Spanish title: Llama un tal esteban
Genre: Cine negro
Director: Pedro L. Ramirez
iFiSA presents an iFi production
Story and screenplay: Vicente Coello, with dialogue by Jose Luis Colina
Music: Lamotte de Grignon
Cinematographer: Ricardo Albinana
Art director: Miguel Lluch
Cast: Luz Márquez <in Llama un tal Esteban> <with the participation of> José Campos (Juan), Malila Sandoval, José María Caffarel, Luis Induni (Esteban), Estanis González, Adrián Ortega, Alejo del Peral (Lift attendent), Leandro Vizcaíno, Roberto Samsó, Jesús Redondo, Juanita Espín, Joaquín Ejerique, Pilar González, José Luis Sansalvador, Salvador Muñoz, Manuel Bronchud (Botones), José Rivelles, Lina Cuffi, Amparo Baró, Víctor Prades, Carmen Expósito, Isidro Novellas (Mecánico)
Juan, an accountant, is unhappily married to wealthy heiress Elena and, wanting rid of his wife but not her money, comes up with a scheme to inherit her riches. This involves hiring a heavy, Esteban, to murder her while he is very visibly away on business, thereby providing him with a cast-iron alibi. Naturally, it doesn’t go as planned and the wrong woman is accidentally killed. Elena ends up joining Juan on his work trip and, following a series of unlikely contrivances, both Esteban and Juan’s mistress also end up tagging along for the ride as well. As the police investigate the murder and slowly begin to unravel the truth, Juan becomes increasingly adamant that Esteban should finish off the job he has been paid to do.
It’s worth noting that Llama un tal esteban was produced by Ignacio F. Iquino’s IFI Producción S.A. As well as directing Brigada criminal (50), one of the earliest Spanish film noirs – or cine negro films as they were called in Spain – Iquino also produced other early thrillers such as One Bullet is Enough (54) and El ojo de cristal (56). Iquino would, of course, become a key figure in cult cinema throughout the 1960s and 70s through directing numerous sex comedies, westerns and horror films, but his early days as a producer are perhaps even more interesting and important to the history of Spanish cinema as a whole. Writer Vicente Coello was better known for his collaborations with José María Forqué, for whom he scripted the thrillers 091 Policía al habla and Usted puede ser un asesino at around the same time.
One of the lesser known facts about Spanish cinema is that, way back before the likes of Jesus Franco and Paul Naschy made their names and Dario Argento and Mario Bava were plying their trade in Italy, a steady stream of thrillers and crime films were already being made in the cities of Madrid and Barcelona. Inspired by American film noirs, Spanish directors began dabbling with the genre in the early 1950s, with early examples including Julio Salvador’s Apartado de correos 1001 (50) and Antonio Santillan’s El ojo de cristal (55). It has been argued that one of the reasons for the popularity of these films was that they offered an opportunity for delivering a hidden critique of the Franco regime; although in all honesty if this was indeed the case then such critiques were distinctly muted, especially in the early days of the genre. But it undoubtedly proved a popular format: in 1960 alone there were four films which roughly fell into the ‘crime’ bracket, the best known of which was José María Forqué’s policier 091, policía al habla. Llama un tal esteban, which was released in September 1960 and directed by Pedro L. Ramírez, is a largely forgotten but rather effective example of its type.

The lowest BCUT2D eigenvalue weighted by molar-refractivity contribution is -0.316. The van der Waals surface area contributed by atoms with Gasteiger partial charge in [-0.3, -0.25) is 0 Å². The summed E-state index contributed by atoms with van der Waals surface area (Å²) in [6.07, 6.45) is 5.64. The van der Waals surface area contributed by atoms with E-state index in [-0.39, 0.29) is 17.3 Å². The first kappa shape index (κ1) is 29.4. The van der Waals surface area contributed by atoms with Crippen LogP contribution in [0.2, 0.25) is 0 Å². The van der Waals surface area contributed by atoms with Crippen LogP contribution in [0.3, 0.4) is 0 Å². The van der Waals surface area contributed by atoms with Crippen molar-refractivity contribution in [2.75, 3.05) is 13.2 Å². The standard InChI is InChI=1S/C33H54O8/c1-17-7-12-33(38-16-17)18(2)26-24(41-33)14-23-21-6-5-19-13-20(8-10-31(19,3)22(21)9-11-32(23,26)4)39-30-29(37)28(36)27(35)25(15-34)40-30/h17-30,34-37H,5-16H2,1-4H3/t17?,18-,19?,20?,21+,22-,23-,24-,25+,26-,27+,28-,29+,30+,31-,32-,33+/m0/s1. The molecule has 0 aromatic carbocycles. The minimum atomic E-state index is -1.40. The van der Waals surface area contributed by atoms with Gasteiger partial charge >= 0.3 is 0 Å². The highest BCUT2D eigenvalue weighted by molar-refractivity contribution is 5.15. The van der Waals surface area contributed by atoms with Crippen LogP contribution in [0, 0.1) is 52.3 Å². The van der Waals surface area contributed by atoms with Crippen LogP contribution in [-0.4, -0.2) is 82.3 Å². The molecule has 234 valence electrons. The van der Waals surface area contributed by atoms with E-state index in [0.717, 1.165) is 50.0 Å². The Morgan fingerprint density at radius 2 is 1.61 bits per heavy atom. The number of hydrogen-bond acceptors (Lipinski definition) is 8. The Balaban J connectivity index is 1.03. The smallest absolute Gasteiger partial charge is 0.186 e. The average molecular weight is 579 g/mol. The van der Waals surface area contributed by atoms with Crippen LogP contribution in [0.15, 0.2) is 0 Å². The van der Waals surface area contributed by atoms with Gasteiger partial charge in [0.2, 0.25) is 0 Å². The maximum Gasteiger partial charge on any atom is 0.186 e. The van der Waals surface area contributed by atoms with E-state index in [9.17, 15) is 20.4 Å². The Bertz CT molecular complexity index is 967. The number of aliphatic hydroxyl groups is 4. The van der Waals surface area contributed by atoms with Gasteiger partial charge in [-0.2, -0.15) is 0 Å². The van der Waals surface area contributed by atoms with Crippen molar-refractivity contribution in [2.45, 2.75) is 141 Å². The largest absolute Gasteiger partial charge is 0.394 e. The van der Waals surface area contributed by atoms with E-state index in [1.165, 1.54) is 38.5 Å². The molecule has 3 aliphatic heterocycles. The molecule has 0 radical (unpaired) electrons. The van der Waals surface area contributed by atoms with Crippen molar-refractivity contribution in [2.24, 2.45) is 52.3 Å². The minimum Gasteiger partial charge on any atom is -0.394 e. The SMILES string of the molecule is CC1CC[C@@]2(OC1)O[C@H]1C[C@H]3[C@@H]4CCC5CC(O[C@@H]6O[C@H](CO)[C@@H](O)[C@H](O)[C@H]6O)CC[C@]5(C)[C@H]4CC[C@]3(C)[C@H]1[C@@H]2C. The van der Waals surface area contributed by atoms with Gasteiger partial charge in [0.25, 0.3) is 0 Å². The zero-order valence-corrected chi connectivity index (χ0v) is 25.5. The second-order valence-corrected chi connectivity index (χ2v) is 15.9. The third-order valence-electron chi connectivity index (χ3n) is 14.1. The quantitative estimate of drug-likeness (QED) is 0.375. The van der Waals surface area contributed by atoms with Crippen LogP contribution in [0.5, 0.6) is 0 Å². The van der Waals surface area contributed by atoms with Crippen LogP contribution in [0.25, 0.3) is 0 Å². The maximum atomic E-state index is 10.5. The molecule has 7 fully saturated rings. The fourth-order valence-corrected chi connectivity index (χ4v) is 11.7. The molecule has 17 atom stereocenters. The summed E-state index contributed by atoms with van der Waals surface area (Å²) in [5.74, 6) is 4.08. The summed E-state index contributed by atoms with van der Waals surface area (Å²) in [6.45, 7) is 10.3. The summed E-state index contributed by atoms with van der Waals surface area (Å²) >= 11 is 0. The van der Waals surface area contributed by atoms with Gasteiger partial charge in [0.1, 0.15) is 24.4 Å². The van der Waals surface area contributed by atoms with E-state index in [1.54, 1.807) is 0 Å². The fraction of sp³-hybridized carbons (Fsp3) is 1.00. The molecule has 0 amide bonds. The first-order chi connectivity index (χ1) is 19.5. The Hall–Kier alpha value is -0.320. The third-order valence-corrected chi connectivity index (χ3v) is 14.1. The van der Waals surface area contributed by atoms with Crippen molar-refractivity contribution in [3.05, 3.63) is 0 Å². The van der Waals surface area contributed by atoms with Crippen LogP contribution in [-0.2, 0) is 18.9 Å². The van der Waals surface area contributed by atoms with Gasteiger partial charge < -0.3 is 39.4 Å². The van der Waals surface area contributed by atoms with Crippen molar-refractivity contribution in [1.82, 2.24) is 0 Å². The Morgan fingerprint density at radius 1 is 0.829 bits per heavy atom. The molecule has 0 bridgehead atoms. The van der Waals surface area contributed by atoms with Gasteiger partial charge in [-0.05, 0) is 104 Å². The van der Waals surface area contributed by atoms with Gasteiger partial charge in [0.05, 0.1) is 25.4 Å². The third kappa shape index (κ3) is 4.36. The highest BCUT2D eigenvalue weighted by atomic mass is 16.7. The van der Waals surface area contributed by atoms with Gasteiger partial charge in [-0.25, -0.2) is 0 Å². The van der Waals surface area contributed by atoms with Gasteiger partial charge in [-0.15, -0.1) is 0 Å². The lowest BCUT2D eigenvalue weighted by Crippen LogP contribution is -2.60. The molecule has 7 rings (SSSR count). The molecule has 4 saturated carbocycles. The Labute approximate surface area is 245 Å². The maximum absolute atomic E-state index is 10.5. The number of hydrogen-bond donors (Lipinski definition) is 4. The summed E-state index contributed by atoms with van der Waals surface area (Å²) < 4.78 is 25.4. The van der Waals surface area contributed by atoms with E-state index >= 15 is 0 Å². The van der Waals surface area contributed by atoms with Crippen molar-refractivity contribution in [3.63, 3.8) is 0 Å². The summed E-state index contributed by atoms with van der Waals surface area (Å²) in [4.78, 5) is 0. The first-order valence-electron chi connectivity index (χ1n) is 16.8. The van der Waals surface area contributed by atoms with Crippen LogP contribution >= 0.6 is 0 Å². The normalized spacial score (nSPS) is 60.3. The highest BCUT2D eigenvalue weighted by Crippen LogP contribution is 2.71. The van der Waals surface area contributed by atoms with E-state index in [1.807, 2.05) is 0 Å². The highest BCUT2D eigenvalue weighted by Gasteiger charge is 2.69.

With a plot that borrows freely from Hitchcock, most particularly Dial M for Murder, it has a narrative that can only be described as slight and a tendency to over-verbalization and occasionally wayward pacing. However, these is largely kept in check by the scanty 80 minute running time, which means that the narrative has no option but to keep moving and, on the whole, the attention of the audience is maintained. The thriller elements are nothing particularly new – although that wouldn’t stop them being replayed many times in Italian thrillers over the following decade – and unusually it’s actively set in Spain rather than decadent France (a more suitable location for murder, in the Spanish censor’s eyes at least). Perhaps as a way of appeasing the authorities it goes out of its way to make its protagonist – a manipulative and abusive creep ably played by José Campos – as unpleasant as possible while the police, as represented by José María Caffarel’s clever detective, are sympathetic and capable. It also pulls off a clever trick by second guessing the viewer and making the hulking Esteban an increasingly sympathetic character, someone who is obviously haunted by his own demons and who goes on to forge a strange kind of friendship with his intended victim. Although he hardly says a word, Luis Induni – who would go on to play assorted Sheriffs and bankers in dozens of Spaghetti Westerns – is the standout performer.
Featuring effective cinematography from Iquino regular Ricardo Albiñana and a suitably rousing soundtrack by Ricardo Lamotte de Grignón it is, from a technical perspective, easily the equal of most black and white B-Movies being produced in America or Britain at the time. Director Pedro Luis Ramírez keeps things simple, largely avoiding pointless interludes and building things up to a suitably violent conclusion; he was better known for his work in comedies or on TV, although he would return to the genre with the 1975 release School of Death. While Llama un tal esteban might not have the stylistic virtuosity of the best of the cine negro films, it stands up well as an unpretentious and effective little filler which, in many ways, anticipates the later Italian giallo films.
Review by Matt Blake
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